I am the parent of a 27 year old young man with an Autism Spectrum Disorder. When he was diagnosed at about the age of 3, it seemed that very few people knew what it was and the information that was available, mostly through books I found in the library, painted a very dire prognosis. It seemed that if we were lucky, Robert might be able to speak a bit one day, but it would be unlikely if he could learn to read or write beyond maybe writing his name. Back then, there weren’t a lot of therapies available specifically for autism, at least not at a huge expense to the family. We did get support, such as a child care worker a couple of hours a week, but it wasn’t coordinated or therapy-based like many services are now. In hindsight, I guess our “therapies”, without realizing that is what they could be called, were things like watching the neighbourhood kids encourage him to play with them, including informally organizing among themselves who would hold his hand and lead him along in Tag, Hide-and-Seek and other games, and encouraging and scolding him along the way (social skills group!), and asking the child care worker to take him to noisy, crowded places to “make him get used to it” (sensory integration!). He had private and school-based speech therapy, but being forced into these natural environments played a role in his progress too.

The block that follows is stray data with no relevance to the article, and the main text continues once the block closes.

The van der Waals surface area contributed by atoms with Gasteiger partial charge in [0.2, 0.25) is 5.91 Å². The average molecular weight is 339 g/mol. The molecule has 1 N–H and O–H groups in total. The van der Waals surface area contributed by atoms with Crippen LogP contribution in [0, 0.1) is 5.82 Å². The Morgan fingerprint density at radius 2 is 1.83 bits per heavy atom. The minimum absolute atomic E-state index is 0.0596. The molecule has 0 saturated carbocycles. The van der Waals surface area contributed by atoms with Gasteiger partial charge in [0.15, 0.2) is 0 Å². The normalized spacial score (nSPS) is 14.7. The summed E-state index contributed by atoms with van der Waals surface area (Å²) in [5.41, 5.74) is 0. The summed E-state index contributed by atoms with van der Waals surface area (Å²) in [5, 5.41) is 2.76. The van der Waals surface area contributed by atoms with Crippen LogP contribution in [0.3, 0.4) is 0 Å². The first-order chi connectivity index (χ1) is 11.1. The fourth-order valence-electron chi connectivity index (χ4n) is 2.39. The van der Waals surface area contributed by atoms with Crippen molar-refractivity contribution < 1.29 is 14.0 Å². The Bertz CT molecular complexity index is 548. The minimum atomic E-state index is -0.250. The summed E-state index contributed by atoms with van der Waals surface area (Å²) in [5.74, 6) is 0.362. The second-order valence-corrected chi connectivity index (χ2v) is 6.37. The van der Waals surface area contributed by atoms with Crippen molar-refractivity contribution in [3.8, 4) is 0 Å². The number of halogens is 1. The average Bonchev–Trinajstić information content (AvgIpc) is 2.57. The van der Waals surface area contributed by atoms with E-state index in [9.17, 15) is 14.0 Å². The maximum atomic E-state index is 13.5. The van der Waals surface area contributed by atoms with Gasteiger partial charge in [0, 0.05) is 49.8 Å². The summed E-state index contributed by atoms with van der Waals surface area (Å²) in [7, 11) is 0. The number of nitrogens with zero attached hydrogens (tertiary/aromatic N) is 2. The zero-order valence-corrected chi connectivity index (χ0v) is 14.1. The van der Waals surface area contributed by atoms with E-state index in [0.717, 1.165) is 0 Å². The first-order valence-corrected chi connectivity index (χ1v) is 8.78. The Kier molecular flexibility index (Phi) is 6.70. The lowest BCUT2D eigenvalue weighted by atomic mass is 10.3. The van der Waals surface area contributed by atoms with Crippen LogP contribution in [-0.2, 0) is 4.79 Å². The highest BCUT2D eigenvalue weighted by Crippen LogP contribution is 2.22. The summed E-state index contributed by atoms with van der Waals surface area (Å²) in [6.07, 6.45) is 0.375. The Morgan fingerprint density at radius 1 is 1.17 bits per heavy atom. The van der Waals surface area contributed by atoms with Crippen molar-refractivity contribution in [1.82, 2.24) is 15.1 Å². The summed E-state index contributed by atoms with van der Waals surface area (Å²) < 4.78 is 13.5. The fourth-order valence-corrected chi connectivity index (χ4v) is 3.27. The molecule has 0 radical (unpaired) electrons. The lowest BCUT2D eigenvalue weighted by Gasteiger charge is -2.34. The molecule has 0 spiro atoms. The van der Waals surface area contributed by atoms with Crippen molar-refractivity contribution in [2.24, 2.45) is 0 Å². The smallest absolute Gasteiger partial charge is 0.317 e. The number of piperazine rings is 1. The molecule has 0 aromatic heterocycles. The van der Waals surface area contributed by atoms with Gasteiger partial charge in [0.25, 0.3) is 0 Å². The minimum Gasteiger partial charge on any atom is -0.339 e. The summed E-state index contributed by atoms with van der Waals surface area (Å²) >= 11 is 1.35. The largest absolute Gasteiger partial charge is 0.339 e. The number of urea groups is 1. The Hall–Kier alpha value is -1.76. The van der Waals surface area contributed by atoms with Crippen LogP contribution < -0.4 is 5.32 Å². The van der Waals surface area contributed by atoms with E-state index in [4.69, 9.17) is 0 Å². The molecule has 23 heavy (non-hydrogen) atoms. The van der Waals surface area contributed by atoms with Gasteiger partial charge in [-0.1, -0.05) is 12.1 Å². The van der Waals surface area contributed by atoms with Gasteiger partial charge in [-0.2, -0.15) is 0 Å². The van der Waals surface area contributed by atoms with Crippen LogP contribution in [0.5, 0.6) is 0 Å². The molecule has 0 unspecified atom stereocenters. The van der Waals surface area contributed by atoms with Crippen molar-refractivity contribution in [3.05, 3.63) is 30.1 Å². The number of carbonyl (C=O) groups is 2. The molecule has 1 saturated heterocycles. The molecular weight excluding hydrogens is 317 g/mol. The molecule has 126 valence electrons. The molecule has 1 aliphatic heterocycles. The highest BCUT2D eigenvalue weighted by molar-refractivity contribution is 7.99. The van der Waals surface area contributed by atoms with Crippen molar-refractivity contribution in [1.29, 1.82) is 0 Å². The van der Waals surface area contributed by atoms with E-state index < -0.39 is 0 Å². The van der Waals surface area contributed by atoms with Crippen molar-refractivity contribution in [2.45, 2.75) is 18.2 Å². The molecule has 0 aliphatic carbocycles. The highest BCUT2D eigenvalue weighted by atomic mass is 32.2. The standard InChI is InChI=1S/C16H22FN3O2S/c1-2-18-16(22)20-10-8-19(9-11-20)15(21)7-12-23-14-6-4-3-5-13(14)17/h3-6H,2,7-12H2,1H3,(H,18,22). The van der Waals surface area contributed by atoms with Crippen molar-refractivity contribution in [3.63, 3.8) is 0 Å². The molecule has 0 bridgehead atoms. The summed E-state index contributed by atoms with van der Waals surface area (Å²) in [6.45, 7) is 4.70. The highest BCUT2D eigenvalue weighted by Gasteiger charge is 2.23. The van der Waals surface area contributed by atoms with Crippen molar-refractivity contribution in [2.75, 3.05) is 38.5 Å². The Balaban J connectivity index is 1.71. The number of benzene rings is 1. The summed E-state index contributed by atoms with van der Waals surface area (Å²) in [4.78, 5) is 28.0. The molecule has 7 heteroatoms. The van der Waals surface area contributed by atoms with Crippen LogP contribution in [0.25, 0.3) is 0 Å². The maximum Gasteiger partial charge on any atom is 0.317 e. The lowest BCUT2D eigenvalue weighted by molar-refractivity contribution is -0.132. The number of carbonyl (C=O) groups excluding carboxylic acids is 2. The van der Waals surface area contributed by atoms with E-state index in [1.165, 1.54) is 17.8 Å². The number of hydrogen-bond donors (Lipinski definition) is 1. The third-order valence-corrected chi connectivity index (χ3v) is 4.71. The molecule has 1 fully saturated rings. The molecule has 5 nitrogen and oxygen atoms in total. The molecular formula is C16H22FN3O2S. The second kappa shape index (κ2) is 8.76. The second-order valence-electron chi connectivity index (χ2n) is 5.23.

This leads me to the main point of indulging in passions. Robert’s passions have changed over the years and have included Exit signs, fire alarms (I am glad he grew out of that stage where he followed the “Pull Alarm” directions!), traffic lights, an interest in numbers such as telephone codes, to themes popular with more people such as hockey and sports statistics, Nintendo characters and video games, and then pinball. He continues to be interested in a lot of cartoons and things from his childhood, so maintains a kind of childlike wonder and curiosity about him which I hope he doesn’t lose completely. Through various ways, these passions and interests have further allowed him to connect with people and we and his teachers used them to help develop reading skills. From his intensity of the interests, we learned just how incredible his memory is. For example, he memorized hundreds of four-digit codes for businesses and services and often could recite their messages even though his spontaneous language was still pretty sparse. His passions were often things he was obviously talented at, such as being the first kid on the block to reach the end of a Nintendo game, and no one could figure out why he was able to rapidly multiply numbers in his head without any formal teaching or practice.